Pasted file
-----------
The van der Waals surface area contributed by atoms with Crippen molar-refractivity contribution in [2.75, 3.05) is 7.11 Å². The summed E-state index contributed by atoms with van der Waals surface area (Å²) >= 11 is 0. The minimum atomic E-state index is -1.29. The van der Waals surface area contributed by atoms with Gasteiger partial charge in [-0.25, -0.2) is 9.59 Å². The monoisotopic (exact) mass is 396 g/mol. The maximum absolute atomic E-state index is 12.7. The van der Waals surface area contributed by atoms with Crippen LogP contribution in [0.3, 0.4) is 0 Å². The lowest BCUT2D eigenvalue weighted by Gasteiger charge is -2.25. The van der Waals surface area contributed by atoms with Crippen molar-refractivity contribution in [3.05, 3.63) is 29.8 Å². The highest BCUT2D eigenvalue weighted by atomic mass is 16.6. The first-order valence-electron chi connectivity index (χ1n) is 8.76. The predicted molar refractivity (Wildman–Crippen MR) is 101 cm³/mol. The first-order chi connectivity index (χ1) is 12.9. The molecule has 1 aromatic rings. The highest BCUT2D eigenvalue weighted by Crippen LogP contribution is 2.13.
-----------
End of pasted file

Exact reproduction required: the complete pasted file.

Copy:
The van der Waals surface area contributed by atoms with Crippen molar-refractivity contribution in [2.75, 3.05) is 7.11 Å². The summed E-state index contributed by atoms with van der Waals surface area (Å²) >= 11 is 0. The minimum atomic E-state index is -1.29. The van der Waals surface area contributed by atoms with Gasteiger partial charge in [-0.25, -0.2) is 9.59 Å². The monoisotopic (exact) mass is 396 g/mol. The maximum absolute atomic E-state index is 12.7. The van der Waals surface area contributed by atoms with Crippen LogP contribution in [0.3, 0.4) is 0 Å². The lowest BCUT2D eigenvalue weighted by Gasteiger charge is -2.25. The van der Waals surface area contributed by atoms with Crippen molar-refractivity contribution in [3.05, 3.63) is 29.8 Å². The highest BCUT2D eigenvalue weighted by atomic mass is 16.6. The first-order valence-electron chi connectivity index (χ1n) is 8.76. The predicted molar refractivity (Wildman–Crippen MR) is 101 cm³/mol. The first-order chi connectivity index (χ1) is 12.9. The molecule has 1 aromatic rings. The highest BCUT2D eigenvalue weighted by Crippen LogP contribution is 2.13.